A Simple Use Case¶
To illustrate this, let's consider the following example:
Two identical buildings, consisting of 8 floors with windows, and a rooftop with an antenna.
To render BuildingA in the BuildingA layer, BuildingB in the BuildingB layer, and both buildings in the Buildings layer, and eventually, both building and Ground in Layer, one can use the union merge mode as follow:
By selecting an object of BuildingA, the RenderGraph highlights as follow (over a highlighted node shows how this node affects the rendering:)
The union nodes merge the visibles layers, so in the end, BuildingA is visible in all BuildingA, Buildings and Layer. The same idea applies to BuildingB and Ground, but with different nodes implied.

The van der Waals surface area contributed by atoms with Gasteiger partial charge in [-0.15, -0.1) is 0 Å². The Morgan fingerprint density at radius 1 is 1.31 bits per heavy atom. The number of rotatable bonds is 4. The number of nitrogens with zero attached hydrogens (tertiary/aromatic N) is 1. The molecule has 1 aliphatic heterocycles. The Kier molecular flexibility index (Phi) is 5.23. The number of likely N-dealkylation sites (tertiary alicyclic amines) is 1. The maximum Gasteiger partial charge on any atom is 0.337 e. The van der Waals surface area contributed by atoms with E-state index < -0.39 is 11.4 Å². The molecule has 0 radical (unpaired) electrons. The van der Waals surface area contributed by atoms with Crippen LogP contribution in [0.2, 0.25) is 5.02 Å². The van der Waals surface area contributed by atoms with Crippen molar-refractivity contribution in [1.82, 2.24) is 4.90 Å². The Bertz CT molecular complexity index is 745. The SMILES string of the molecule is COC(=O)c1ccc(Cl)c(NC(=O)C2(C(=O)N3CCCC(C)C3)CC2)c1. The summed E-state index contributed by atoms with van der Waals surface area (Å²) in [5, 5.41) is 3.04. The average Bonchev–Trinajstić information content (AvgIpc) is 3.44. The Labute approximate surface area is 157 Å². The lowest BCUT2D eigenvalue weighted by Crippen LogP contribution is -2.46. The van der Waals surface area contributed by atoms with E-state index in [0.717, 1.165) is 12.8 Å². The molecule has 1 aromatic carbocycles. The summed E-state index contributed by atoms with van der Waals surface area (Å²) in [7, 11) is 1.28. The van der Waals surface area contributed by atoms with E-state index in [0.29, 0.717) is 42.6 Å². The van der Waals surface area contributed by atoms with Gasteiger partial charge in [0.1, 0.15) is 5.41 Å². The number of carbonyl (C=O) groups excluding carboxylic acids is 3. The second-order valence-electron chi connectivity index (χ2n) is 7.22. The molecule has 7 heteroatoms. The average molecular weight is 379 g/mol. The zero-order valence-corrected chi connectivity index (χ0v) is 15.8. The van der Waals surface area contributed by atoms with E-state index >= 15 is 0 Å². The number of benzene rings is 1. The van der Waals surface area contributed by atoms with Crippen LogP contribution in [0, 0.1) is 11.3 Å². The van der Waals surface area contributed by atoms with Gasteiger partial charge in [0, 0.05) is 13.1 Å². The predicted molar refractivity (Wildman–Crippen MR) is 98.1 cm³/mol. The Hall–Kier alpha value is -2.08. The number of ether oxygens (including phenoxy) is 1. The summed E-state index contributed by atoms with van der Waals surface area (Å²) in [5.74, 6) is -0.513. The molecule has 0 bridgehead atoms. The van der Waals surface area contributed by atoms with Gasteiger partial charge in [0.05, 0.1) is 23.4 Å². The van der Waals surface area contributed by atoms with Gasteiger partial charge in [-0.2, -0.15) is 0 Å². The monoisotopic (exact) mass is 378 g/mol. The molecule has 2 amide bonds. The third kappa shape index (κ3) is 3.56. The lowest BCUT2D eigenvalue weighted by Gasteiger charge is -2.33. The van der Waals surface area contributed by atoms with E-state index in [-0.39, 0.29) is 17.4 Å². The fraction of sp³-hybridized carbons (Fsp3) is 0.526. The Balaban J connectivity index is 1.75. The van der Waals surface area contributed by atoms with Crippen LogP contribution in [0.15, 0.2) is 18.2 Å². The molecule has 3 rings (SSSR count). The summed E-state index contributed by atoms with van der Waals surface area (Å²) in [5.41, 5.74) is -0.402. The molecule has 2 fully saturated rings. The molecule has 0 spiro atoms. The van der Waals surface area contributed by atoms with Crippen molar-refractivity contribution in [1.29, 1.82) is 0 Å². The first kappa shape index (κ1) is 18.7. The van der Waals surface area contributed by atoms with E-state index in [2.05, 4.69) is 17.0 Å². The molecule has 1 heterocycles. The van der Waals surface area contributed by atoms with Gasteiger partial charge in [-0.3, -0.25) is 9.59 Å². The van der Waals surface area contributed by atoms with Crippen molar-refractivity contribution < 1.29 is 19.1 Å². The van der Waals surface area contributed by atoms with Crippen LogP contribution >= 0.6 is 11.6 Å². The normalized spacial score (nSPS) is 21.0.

We want to render the building with a concrete look, but use blueish metal for the windows but for the first floor. This can be done as follow, using override and subtract
"^Building" (which represents both BuildingA and BuildingB) is shaded with a Matte shader, but Windows are overridden to use a Metal shader (hence the Metal), and Windows but those on Floor_1 have a blueish tint.
When selecting anything but a window, we can see that the 'Metal' node is not active, so non-window objects are rendered using the Matte shader:
When selecting a window, we can see that the 'Metal' node overrides the 'Matte' node, window objects are rendered using the Metal shader:
Eventually, when selecting a window from Floor_!, we can see that the 'subtract' node bypasses the 'Blueish' override. First floor windows are rendered without the blueish tint:
Eventually, we want Floor_3 of BuildingB to have a yelloish color. We use intersection as follow:
Objects from Floor_1 but not from BuildingB don't have the yellowish tint:
While objects from Floor_1 and BuildingB have the yellowish tint:
Here is the resulting render, with BuildingA, Buildings and Layer render layers: